Lesile is a young guy that uses the MTR everyday, and one day, he sees a beautiful lady (Maggie Cheung) on the train and likes her immediately. On the other hand, he also knows a tomboy (... See full summary »
A crooked Hong Kong cop designs a bomb disguised in a soda can and sells it to two Japanese traffickers; however, the cop's associate steals the bomb, not wishing for it to be used for evil... See full summary »
Typically variable Wong Jing fare, but a nice screwball comedy nonetheless
Two hopeless housebreaker brothers, Ah Chi and Fatty (Nat Chen and Wong Jing), steal a diamond that had already been earmarked by a criminal gang. Through a series of unfortunate and - frankly - unlikely events, the diamond ends up in the shoe of a rising star TV actress Cheung Man Ju (Maggie Cheung). They pursue her all over Hong Kong until finally tracking her down at a charity ball where (you guessed it) she must leave by midnight, and accidentally loses a shoe in the process.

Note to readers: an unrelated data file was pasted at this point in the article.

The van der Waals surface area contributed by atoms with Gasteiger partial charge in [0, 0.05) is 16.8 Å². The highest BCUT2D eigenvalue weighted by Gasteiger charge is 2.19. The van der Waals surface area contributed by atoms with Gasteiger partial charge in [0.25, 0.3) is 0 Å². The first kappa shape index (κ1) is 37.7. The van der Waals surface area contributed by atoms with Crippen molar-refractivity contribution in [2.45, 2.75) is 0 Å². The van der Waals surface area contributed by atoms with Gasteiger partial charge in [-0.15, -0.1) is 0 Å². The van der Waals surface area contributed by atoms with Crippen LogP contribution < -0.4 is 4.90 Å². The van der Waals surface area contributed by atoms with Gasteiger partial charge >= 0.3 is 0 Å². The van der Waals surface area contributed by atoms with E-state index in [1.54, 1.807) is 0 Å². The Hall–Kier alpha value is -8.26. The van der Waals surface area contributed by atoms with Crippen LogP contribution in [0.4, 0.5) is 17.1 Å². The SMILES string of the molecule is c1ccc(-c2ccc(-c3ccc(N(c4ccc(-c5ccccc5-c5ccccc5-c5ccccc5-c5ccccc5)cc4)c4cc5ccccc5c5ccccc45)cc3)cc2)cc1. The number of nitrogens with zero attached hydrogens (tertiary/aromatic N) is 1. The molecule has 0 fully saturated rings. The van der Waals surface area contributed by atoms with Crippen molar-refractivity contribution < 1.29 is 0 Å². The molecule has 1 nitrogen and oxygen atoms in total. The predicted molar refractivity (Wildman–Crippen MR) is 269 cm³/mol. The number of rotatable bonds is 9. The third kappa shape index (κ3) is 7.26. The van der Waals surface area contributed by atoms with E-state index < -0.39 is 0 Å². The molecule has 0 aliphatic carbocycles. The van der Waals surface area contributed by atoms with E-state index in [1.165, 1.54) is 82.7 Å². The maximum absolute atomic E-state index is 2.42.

This is a genuinely funny film that has stood the test of time. There's plenty of slapstick, comic book violence, wordplay gags (that even work in translation), and sexual and romantic comedy. It is, even at 89 minutes, about 5 or 10 minutes too long, with a beach section near the end that could easily have been excised. Still, the plot is engaging and complex without being confusing, and it builds to a nice climax.
Girl With the Diamond Slipper, was released in 1985 making it one of the last Shaw Bros productions before they effectively shut up shop. It showcases two of the Hong Kong movie industry's titans early in their careers: Maggie Cheung, all chubby-faced and buck-toothed, but still astoundingly beautiful, and Wong Jing, directing and acting. Wong Jing is famously prolific, and while there is always something new and interesting (and often surprising or even shocking) in each of his films, he very much works to a formula and its not hard to tell that he was producing several films and TV series every year at this time. But this film stands up for the most part and doesn't feel too much like hack work.
It's worth a watch if you're a Maggie Cheung or Wong Jing fan, but there are better 80s HK stupid crook films out there.
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